Tennis sciatica is a symptomatic expression which affects serious athletes and amateurs alike. Tennis is a grueling sport, but is not inherently bad for you or damaging to the spine. Tennis is also a sport which attracts people who are driven, success-oriented and perfectionistic, increasing the odds that these victims of sciatica may be experiencing personality-based mindbody symptoms.
In order to get back to enjoying the game you love, you must learn why you have pain and what can be done to end it for good. While this seems easy to novice sciatica sufferers, most soon discover that the diagnostic and treatment processes can be incredibly complicated and frustrating. Hopefully, this article will help to put you back on the path to good health.
There is really no particular reason why tennis should cause sciatica, unless a structural or emotional issue is enacting the symptoms. The most common anatomical conditions blamed for causing sciatic nerve pain are herniated discs and spinal osteoarthritis. These conditions are often innocent, and often act as scapegoats to explain why a person has pain.
This has been established by medical research and validated in recent changes to diagnostic procedure in which doctors have been warned not to blame structural abnormalities in the spine for causing pain without definitive evidence. However, in some instances, the pain may indeed be purely physically sourced and any vigorous activity, such as tennis, may escalate symptoms. For these types of pain scenarios, resolving the causative condition is logical and sensible. Hopefully, this can be achieved using conservative sciatica treatment methods. If not, then the patient may have to consider undergoing some form of sciatica surgery directed at resolving the source of the pain.
Psychoemotional reasons for chronic sciatica are just as common, although they are rarely correctly diagnosed. Athletes who suffer pain due to performance anxiety or repressed emotional sensitivities are rarely intuitive as to the real reasons for their suffering. This causes them to seek medical help, when all along the answer may lie in psychoemotional treatment, such as that offered by knowledge therapy. This is also why these same patients seldom achieve lasting relief from their sciatica symptoms and sometimes are forced to quit playing their game altogether. This is a real shame, particularly when there is nothing at all wrong with them.
Personal coaches and sports psychologists both cite a hugely disproportionate number of mindbody pain syndromes in tennis players, compared to the general population.
Most tennis players who experience pain during or after play, deal with the symptoms through activity avoidance. For structural concerns, this may be wise, but is not a good long-term solution, since conditioning will create a very limited lifestyle quickly in people who avoid activities which cause discomfort.
For patients with emotional causations, it is often crucial to return to a normal and active lifestyle ASAP in order to put things in perspective and eliminate the control exercised by the psychosomatic sciatica syndrome.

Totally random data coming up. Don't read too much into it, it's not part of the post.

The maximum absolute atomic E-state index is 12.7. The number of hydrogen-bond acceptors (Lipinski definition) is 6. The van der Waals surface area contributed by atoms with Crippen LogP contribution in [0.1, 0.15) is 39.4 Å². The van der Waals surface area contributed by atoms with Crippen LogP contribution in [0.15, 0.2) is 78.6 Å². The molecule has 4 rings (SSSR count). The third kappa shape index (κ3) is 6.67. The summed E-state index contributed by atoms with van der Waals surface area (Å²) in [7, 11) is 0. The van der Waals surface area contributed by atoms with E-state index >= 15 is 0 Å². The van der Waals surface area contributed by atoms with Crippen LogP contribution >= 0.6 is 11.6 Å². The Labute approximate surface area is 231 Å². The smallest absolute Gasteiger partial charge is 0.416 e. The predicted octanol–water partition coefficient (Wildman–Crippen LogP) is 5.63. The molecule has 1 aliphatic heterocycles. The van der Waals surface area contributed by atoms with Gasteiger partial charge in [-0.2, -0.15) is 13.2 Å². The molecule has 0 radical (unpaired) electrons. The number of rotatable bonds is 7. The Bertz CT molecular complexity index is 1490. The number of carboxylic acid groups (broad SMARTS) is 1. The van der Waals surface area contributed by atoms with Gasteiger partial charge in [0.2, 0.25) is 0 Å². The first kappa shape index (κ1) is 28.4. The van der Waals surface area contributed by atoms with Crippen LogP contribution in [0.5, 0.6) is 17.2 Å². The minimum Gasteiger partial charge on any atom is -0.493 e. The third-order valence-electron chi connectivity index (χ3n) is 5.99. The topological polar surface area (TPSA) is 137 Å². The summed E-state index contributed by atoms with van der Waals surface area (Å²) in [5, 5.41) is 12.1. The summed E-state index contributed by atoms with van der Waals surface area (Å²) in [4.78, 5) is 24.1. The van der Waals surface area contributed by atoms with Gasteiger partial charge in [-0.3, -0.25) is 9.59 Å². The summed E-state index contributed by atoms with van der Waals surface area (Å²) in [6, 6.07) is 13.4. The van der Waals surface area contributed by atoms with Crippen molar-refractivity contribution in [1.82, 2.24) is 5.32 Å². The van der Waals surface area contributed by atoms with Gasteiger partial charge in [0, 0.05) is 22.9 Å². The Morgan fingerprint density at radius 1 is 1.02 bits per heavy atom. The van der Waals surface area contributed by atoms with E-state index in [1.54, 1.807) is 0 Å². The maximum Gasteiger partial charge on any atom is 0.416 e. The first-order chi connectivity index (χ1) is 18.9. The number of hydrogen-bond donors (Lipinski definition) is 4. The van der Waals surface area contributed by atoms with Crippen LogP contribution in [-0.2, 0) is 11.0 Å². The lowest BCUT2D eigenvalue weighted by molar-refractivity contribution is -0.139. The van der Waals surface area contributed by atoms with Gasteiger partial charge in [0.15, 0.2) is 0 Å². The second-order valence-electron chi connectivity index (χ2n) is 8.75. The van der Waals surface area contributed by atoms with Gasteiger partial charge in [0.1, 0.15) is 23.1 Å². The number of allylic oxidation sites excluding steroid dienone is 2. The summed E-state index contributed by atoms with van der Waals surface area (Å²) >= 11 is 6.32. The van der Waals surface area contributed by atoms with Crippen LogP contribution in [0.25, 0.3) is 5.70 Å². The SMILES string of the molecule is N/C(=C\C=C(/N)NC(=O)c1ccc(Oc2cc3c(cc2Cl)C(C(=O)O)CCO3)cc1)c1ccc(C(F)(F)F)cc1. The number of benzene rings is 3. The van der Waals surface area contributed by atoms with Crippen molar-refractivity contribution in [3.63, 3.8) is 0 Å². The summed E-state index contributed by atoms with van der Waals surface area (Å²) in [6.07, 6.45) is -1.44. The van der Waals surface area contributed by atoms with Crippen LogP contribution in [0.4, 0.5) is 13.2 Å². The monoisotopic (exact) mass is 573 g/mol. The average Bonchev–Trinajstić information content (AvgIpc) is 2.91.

Regardless of the source of pain, an accurate diagnosis is the single most crucial factor to achieve if a patient is to have any hope for a complete recovery. Without this in place, patients are literally wandering in the dark when it comes to the best way to treat their suffering, explaining why so many treatments fail time and time again.
I can’t tell you how many people write to me with tennis questions relating to back pain. Their letters often have various symptomatic profiles and the circumstances of their pain differ patient to patient. However, the personality of most of these people is strikingly similar. Most are obviously pushing themselves far too hard, although it is not their fault. It is simply the way they developed as people and they are just not aware of how this perfectionistic personality can cause physical pain.
Compound this personality type with the multitude of life issues, emotional worries, anxieties and painful memories, as well as the possibility of real structural problems in the spine, and you have a logical explanation for most cases of activity-related sciatica pain. I have become quite in tune to recognizing these factors, since I am a person who endured decades of torment due to my own personality issues and physical injuries.
In order to best recover from any pain syndrome associated with tennis, you must consider all physical and psychological conditions which may be causative or contributory. You may require a combination of tools in order to achieve this, including medical evaluation and a basic understanding of knowledge therapy practices.
Be active in your own healthcare and get involved in researching all the reasons why pain may be present. Sometimes, hiring a sports therapist is crucial to overcoming specific anatomical or mental problems which may result in tennis sciatica.
For purely anatomical symptoms due to injury or degeneration, be sure to involve your spinal neurologist in the diagnostic process, as well as your physical therapist or sports medicine doctor. Just be aware that some non-neurologist physicians still blame circumstantial spinal abnormalities for causing pain, without any definitive proof of a pathological process.
I am a firm believer that with effort, comes results, so I wish you the best in finding relief soon.